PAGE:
Notice that in line 6 we have added a test to see if our table contains the minimum number of coins for a certain amount of change. If it does not, we compute the minimum recursively and store the computed minimum in the table. Using this modified algorithm reduces the number of recursive calls we need to make for the four coin, 63 cent problem to 221 calls!

Although the algorithm in AcitveCode 1 is correct, it looks and feels like a bit of a hack. Also, if we look at the knownResults lists we can see that there are some holes in the table. In fact the term for what we have done is not dynamic programming but rather we have improved the performance of our program by using a technique known as “memoization,” or more commonly called “caching.”

A truly dynamic programming algorithm will take a more systematic approach to the problem. Our dynamic programming solution is going to start with making change for one cent and systematically work its way up to the amount of change we require. This guarantees us that at each step of the algorithm we already know the minimum number of coins needed to make change for any smaller amount.

Let’s look at how we would fill in a table of minimum coins to use in making change for 11 cents. Figure 4 illustrates the process. We start with one cent. The only solution possible is one coin (a penny). The next row shows the minimum for one cent and two cents. Again, the only solution is two pennies. The fifth row is where things get interesting. Now we have two options to consider, five pennies or one nickel. How do we decide which is best? We consult the table and see that the number of coins needed to make change for four cents is four, plus one more penny to make five, equals five coins. Or we can look at zero cents plus one more nickel to make five cents equals 1 coin. Since the minimum of one and five is one we store 1 in the table. Fast forward again to the end of the table and consider 11 cents. Figure 5 shows the three options that we have to consider:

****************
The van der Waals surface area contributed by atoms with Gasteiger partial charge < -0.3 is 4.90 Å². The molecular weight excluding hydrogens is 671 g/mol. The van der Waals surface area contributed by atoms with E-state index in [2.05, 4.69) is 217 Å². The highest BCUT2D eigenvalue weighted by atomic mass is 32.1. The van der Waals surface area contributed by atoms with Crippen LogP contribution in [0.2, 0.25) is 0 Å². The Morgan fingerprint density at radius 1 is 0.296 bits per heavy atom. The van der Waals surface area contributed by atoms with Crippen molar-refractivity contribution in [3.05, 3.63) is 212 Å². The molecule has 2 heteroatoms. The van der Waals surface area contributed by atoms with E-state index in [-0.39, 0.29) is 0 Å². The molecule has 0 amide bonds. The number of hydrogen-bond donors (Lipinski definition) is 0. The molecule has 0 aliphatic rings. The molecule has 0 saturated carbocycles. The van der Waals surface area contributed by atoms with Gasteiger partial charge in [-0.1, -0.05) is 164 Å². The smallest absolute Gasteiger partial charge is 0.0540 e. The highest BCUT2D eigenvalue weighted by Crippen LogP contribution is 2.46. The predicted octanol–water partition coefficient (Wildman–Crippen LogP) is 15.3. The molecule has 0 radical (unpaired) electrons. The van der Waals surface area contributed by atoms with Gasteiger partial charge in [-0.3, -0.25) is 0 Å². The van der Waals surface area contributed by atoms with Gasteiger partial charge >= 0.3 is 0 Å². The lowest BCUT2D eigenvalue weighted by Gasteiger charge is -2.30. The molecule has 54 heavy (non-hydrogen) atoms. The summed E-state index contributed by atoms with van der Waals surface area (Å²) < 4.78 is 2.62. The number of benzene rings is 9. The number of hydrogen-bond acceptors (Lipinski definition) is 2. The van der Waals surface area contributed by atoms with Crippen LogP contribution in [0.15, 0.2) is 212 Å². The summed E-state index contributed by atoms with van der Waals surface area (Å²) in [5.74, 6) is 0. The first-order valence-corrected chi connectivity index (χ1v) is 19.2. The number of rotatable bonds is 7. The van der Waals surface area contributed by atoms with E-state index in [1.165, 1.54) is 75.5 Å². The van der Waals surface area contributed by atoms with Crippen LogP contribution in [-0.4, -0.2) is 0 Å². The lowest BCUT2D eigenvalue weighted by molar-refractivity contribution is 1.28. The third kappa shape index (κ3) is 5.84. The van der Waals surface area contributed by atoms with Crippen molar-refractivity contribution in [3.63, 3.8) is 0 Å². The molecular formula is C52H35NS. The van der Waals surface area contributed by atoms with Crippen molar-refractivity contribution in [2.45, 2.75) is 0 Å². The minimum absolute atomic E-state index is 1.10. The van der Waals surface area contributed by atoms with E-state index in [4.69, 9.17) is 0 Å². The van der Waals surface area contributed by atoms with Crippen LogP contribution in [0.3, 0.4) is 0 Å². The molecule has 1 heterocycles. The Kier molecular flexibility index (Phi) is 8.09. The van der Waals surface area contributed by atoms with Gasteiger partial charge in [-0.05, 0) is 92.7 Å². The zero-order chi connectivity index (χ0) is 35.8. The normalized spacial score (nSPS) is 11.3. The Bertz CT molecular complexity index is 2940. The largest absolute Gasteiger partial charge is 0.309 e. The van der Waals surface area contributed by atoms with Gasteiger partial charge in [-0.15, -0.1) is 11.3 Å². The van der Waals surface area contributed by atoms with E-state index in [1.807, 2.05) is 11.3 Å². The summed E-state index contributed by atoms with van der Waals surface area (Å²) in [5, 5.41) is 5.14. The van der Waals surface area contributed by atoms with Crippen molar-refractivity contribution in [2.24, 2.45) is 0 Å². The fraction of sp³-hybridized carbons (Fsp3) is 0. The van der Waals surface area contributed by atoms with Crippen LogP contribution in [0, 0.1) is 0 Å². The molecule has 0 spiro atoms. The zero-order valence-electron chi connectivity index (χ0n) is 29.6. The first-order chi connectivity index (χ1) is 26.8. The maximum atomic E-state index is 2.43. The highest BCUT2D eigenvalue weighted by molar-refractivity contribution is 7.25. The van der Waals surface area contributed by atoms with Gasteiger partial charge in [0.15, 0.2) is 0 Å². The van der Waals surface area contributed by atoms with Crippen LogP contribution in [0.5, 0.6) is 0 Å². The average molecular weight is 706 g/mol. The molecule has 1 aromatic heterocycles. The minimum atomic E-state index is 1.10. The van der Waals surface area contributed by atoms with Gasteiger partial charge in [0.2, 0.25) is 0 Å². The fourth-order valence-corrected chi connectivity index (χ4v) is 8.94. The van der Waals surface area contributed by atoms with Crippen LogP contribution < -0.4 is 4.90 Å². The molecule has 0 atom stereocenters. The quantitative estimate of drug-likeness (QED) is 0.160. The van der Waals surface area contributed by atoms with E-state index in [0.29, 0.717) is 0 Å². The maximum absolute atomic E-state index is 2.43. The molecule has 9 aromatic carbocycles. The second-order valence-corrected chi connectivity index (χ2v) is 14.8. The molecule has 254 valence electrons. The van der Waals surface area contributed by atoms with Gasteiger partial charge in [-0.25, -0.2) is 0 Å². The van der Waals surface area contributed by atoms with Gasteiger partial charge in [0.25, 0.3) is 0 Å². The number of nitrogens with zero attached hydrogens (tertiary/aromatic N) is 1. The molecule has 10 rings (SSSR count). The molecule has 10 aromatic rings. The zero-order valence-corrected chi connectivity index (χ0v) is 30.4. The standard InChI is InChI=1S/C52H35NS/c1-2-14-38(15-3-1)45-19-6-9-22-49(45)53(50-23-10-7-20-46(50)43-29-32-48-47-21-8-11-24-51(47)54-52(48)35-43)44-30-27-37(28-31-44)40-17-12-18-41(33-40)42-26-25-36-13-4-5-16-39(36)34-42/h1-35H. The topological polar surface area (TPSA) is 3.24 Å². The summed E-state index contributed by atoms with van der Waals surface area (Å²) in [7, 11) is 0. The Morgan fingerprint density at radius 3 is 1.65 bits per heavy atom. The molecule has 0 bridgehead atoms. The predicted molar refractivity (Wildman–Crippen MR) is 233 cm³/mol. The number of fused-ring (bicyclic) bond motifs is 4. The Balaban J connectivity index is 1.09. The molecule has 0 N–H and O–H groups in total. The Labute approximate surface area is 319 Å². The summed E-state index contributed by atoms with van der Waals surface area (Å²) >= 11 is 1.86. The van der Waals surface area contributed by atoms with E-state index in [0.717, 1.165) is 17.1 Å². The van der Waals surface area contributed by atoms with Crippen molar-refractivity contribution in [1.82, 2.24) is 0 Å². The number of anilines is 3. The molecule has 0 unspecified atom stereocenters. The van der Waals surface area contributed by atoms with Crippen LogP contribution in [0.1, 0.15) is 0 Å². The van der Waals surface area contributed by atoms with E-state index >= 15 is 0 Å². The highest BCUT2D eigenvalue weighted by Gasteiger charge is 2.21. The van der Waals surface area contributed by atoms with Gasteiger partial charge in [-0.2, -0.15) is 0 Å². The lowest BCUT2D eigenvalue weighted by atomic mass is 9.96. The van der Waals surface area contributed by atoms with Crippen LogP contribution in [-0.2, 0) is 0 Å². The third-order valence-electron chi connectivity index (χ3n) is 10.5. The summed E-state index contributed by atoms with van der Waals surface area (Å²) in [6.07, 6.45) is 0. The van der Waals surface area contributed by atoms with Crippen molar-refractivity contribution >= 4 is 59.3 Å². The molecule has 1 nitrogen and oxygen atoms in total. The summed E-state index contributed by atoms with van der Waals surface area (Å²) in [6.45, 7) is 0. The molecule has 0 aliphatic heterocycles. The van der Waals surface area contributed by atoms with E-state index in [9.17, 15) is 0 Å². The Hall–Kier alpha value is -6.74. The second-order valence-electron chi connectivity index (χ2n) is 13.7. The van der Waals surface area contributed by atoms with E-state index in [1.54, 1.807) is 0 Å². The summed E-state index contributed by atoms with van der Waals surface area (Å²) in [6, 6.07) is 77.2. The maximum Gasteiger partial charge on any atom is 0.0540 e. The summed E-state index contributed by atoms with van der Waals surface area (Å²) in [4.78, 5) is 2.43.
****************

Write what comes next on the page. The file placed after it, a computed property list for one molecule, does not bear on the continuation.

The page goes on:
- A penny plus the minimum number of coins to make change for \(11-1 = 10\) cents (1)
- A nickel plus the minimum number of coins to make change for \(11 – 5 = 6\) cents (2)
- A dime plus the minimum number of coins to make change for \(11 – 10 = 1\) cent (1)

Either option 1 or 3 will give us a total of two coins which is the minimum number of coins for 11 cents.

Figure 4: Minimum Number of Coins Needed to Make Change

Figure 5: Three Options to Consider for the Minimum Number of Coins for Eleven Cents